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2. February 2017
Planted: A Year of Gardening
The series starts here

02- (2a) FebruaryLike all Christian holidays, the quarter days and cross quarter days have their roots in our magical past, when the gods and spirits of the natural world lived close to waking reality.

After Candlemas, the first true quarter day is Lady Day, the Assumption, the return of the goddess from the underworld. Occurring near the March Equinox, it signals the beginning of market season. In middle climes, bulbs and onions can be planted, but in the cold north we plant them at the other equinox in the fall. Either way they get harvested at the midsummer solstice. This is how I remember garlic: it grows from the Equinox, whichever one has the friable soil, to the Summer Solstice. In our new reality of changing climate, you no longer need to plant the garlic in the fall; in fact it comes up too soon now when you plant it in the fall. Also at Lady Day you can start your warm weather seeds indoors, like tomatoes, peppers, and eggplant.

Following Lady Day is another cross quarter: May Day, Beltaine, when the lambs are born and the babies are made. (Everybody fucks at Beltaine. It’s kind of the point, and leads to babies at the year’s final quarter day or the winter Solstice.) Plant out your cool-weather starts in Zone 5, and start seeds indoors for fall crops like squash so that they’re ready to plant after Midsummer’s Day, when the moths that lay eggs in them have died.

In most of the world May Day is also Labor Day, or International Workers’ Day, chosen because of the unrelated confluence of the existing, ancient spring rite and the Chicago Haymarket Riots. The conservative U.S., always more hostile to the needs (as opposed to the romance) of actual workers, moved Labor Day to September to sever the association with the actual labor movement.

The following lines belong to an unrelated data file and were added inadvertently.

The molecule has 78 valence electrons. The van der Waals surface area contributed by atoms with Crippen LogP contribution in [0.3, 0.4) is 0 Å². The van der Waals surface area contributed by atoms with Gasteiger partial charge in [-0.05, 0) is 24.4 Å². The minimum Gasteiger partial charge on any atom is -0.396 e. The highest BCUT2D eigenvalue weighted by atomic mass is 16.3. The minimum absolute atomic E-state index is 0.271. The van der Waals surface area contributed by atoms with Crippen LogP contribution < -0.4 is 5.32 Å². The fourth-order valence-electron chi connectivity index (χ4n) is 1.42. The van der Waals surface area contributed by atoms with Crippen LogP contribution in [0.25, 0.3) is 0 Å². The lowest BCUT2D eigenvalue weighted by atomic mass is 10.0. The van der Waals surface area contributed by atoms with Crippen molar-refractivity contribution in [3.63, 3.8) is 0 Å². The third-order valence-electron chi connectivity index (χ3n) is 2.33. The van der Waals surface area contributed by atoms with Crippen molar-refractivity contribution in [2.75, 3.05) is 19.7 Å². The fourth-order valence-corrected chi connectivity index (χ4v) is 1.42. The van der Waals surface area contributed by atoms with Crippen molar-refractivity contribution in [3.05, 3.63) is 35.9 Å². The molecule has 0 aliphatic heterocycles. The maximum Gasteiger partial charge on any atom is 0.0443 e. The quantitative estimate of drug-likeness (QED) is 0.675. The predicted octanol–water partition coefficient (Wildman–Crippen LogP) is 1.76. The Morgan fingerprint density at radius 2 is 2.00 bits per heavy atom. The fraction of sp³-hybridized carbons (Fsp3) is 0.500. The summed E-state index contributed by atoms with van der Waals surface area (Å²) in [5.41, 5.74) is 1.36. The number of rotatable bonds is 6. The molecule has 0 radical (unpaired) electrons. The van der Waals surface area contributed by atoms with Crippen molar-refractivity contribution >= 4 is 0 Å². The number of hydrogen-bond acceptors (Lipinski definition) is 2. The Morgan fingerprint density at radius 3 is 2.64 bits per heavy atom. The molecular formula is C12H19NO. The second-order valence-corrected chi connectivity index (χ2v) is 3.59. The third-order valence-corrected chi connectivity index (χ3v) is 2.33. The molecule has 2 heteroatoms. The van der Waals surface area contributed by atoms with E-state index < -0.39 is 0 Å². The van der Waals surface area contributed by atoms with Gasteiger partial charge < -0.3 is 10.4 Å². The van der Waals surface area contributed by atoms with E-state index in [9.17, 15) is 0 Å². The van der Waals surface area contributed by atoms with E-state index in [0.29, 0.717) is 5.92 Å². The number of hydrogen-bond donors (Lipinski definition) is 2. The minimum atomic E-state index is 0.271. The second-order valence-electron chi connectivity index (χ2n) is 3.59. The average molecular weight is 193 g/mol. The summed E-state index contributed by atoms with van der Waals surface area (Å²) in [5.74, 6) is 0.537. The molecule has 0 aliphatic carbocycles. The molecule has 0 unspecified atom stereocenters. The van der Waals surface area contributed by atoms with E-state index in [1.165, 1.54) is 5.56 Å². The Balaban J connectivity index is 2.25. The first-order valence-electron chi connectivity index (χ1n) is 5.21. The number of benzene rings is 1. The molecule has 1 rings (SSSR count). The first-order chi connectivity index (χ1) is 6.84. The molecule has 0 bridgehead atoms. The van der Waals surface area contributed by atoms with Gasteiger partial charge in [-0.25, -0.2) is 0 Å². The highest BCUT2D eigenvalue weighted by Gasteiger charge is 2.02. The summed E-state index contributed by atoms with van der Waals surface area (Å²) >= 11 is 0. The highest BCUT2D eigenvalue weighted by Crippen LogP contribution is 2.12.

02- (2) FebruaryIn Zone 5 the “frost date” falls between May Day and Midsummer, and northern gardeners mark it by planting out the tomato and pepper seedlings they’ve been growing inside. I suppose it’s a cross-cross quarter day.

As I wrote this in the deep midwinter, a friend who was moving brought me currant and gooseberry bushes to stage in the Breezeway, and I started lettuce seeds in my basement, with heating mats and grow lights.

A little bit of May Day in the house.

 

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February: Quarter Days

1: February 2017
Planted: A Year of Gardening
The series starts here

When society was agrarian “quarter day” meant payday, servants hired, school starts, rent due.

The first such calendar marker is February 2, although it is actually a “cross quarter” day, or the day midway between quarter days. It marks the slow return to Spring. The servants and the children would get a new dress or trousers and a pair of shoes, and the farm manager planned out the year’s planting and harvest, and hired his workers. In the Church the second of February is Candlemas and the Feast of St. Brigid; among the standing stones Imbolc, also dedicated to the goddess Brigid. The secular society calls it Groundhog Day, but the impulse is the same: to bless the light and look for signs of spring; to honor the lower-case gods of late winter. It’s the earliest day for starting seeds indoors—cool weather crops and summer flowers.

In my new house, I marked the day by gathering my scavenged plants in unseasonal warmth, staging them in the Breezeway. We went into the month with the longest snow-free stretch since they started keeping records. Despite the spring-like warmth, the plants stayed dormant, an uncomfortable disconnect. It looked like winter, but it felt like spring. At the end of the month we had 8 days in a row with temperatures 20 to 40 degrees above normal. I went out one evening around 8 in a t-shirt with no sweater, which I’d taken off because I was walking and I got hot. In February. In Chicago.

My November-planted crocus bulbs did not emerge. This marker of imminent spring is important, not just to gardeners, but to anyone walking past a garden. We know intellectually that spring is coming, just ask the groundhog, but viscerally northerners always think (don’t deny it) that this is the winter that will not end after all. The crocuses and the snow drops tell us, “don’t be silly.”